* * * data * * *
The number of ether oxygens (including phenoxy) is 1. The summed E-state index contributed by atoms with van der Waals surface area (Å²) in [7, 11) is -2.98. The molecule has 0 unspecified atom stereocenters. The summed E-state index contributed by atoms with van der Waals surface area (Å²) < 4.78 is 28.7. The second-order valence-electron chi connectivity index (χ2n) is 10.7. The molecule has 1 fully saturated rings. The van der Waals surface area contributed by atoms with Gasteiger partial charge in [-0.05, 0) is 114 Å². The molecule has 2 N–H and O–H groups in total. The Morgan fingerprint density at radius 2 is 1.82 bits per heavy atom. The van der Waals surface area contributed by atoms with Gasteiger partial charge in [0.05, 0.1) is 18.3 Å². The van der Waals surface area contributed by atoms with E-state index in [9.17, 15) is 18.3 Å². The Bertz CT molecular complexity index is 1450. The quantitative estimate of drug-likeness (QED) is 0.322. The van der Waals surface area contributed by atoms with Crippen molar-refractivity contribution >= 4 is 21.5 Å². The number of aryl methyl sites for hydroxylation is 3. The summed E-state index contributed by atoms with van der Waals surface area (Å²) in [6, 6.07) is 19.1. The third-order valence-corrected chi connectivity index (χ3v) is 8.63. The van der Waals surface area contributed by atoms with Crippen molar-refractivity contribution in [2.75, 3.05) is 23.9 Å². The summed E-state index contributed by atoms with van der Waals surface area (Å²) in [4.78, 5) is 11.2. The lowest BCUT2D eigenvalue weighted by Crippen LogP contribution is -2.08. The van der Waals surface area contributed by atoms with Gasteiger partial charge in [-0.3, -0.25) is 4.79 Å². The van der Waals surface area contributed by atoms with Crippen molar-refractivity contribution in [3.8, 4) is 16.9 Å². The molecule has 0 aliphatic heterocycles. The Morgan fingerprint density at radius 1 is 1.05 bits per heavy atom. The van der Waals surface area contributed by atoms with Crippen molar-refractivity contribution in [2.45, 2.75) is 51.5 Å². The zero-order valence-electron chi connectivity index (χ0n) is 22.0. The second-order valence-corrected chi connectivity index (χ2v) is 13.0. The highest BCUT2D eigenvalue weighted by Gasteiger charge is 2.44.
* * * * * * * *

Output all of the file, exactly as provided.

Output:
The number of ether oxygens (including phenoxy) is 1. The summed E-state index contributed by atoms with van der Waals surface area (Å²) in [7, 11) is -2.98. The molecule has 0 unspecified atom stereocenters. The summed E-state index contributed by atoms with van der Waals surface area (Å²) < 4.78 is 28.7. The second-order valence-electron chi connectivity index (χ2n) is 10.7. The molecule has 1 fully saturated rings. The van der Waals surface area contributed by atoms with Gasteiger partial charge in [-0.05, 0) is 114 Å². The molecule has 2 N–H and O–H groups in total. The Morgan fingerprint density at radius 2 is 1.82 bits per heavy atom. The van der Waals surface area contributed by atoms with Gasteiger partial charge in [0.05, 0.1) is 18.3 Å². The van der Waals surface area contributed by atoms with E-state index in [9.17, 15) is 18.3 Å². The Bertz CT molecular complexity index is 1450. The quantitative estimate of drug-likeness (QED) is 0.322. The van der Waals surface area contributed by atoms with Crippen molar-refractivity contribution >= 4 is 21.5 Å². The number of aryl methyl sites for hydroxylation is 3. The summed E-state index contributed by atoms with van der Waals surface area (Å²) in [6, 6.07) is 19.1. The third-order valence-corrected chi connectivity index (χ3v) is 8.63. The van der Waals surface area contributed by atoms with Crippen molar-refractivity contribution in [2.75, 3.05) is 23.9 Å². The summed E-state index contributed by atoms with van der Waals surface area (Å²) in [4.78, 5) is 11.2. The lowest BCUT2D eigenvalue weighted by Crippen LogP contribution is -2.08. The van der Waals surface area contributed by atoms with Gasteiger partial charge in [-0.3, -0.25) is 4.79 Å². The van der Waals surface area contributed by atoms with Crippen molar-refractivity contribution in [3.8, 4) is 16.9 Å². The molecule has 0 aliphatic heterocycles. The Morgan fingerprint density at radius 1 is 1.05 bits per heavy atom. The van der Waals surface area contributed by atoms with Crippen molar-refractivity contribution in [2.45, 2.75) is 51.5 Å². The zero-order valence-electron chi connectivity index (χ0n) is 22.0. The second-order valence-corrected chi connectivity index (χ2v) is 13.0. The highest BCUT2D eigenvalue weighted by Gasteiger charge is 2.44.